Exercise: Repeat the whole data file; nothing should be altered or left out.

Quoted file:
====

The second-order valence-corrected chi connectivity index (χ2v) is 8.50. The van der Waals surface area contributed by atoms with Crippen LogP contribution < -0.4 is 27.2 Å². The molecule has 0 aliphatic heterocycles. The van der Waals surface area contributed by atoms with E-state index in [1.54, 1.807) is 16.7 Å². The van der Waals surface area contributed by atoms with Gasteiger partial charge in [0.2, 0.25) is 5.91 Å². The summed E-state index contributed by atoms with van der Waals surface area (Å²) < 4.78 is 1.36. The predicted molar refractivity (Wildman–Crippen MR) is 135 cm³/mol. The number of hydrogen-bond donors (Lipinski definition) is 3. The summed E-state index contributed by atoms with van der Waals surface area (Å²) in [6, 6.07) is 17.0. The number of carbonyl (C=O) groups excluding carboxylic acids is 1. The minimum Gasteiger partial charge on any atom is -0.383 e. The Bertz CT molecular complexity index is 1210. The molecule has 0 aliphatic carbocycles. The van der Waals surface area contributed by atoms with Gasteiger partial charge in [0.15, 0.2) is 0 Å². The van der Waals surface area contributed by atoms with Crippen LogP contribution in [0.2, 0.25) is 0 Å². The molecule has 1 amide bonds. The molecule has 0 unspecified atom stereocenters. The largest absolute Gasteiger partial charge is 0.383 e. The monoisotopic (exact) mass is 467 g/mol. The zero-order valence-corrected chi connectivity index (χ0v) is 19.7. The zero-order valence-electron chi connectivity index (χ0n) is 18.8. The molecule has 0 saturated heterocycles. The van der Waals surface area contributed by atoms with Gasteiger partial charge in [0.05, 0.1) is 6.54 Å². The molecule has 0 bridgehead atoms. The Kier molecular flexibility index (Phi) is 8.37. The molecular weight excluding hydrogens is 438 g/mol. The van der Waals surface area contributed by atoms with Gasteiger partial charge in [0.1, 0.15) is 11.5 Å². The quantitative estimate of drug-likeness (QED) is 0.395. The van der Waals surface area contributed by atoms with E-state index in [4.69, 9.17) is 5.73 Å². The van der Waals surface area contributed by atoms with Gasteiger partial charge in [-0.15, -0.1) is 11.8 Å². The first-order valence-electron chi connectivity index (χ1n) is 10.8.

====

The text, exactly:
The second-order valence-corrected chi connectivity index (χ2v) is 8.50. The van der Waals surface area contributed by atoms with Crippen LogP contribution < -0.4 is 27.2 Å². The molecule has 0 aliphatic heterocycles. The van der Waals surface area contributed by atoms with E-state index in [1.54, 1.807) is 16.7 Å². The van der Waals surface area contributed by atoms with Gasteiger partial charge in [0.2, 0.25) is 5.91 Å². The summed E-state index contributed by atoms with van der Waals surface area (Å²) < 4.78 is 1.36. The predicted molar refractivity (Wildman–Crippen MR) is 135 cm³/mol. The number of hydrogen-bond donors (Lipinski definition) is 3. The summed E-state index contributed by atoms with van der Waals surface area (Å²) in [6, 6.07) is 17.0. The number of carbonyl (C=O) groups excluding carboxylic acids is 1. The minimum Gasteiger partial charge on any atom is -0.383 e. The Bertz CT molecular complexity index is 1210. The molecule has 0 aliphatic carbocycles. The van der Waals surface area contributed by atoms with Gasteiger partial charge in [0.15, 0.2) is 0 Å². The van der Waals surface area contributed by atoms with Crippen LogP contribution in [0.2, 0.25) is 0 Å². The molecule has 1 amide bonds. The molecule has 0 unspecified atom stereocenters. The largest absolute Gasteiger partial charge is 0.383 e. The monoisotopic (exact) mass is 467 g/mol. The zero-order valence-corrected chi connectivity index (χ0v) is 19.7. The zero-order valence-electron chi connectivity index (χ0n) is 18.8. The molecule has 0 saturated heterocycles. The van der Waals surface area contributed by atoms with Gasteiger partial charge in [0.05, 0.1) is 6.54 Å². The molecule has 0 bridgehead atoms. The Kier molecular flexibility index (Phi) is 8.37. The molecular weight excluding hydrogens is 438 g/mol. The van der Waals surface area contributed by atoms with Gasteiger partial charge in [0.1, 0.15) is 11.5 Å². The quantitative estimate of drug-likeness (QED) is 0.395. The van der Waals surface area contributed by atoms with E-state index in [4.69, 9.17) is 5.73 Å². The van der Waals surface area contributed by atoms with Gasteiger partial charge in [-0.15, -0.1) is 11.8 Å². The first-order valence-electron chi connectivity index (χ1n) is 10.8.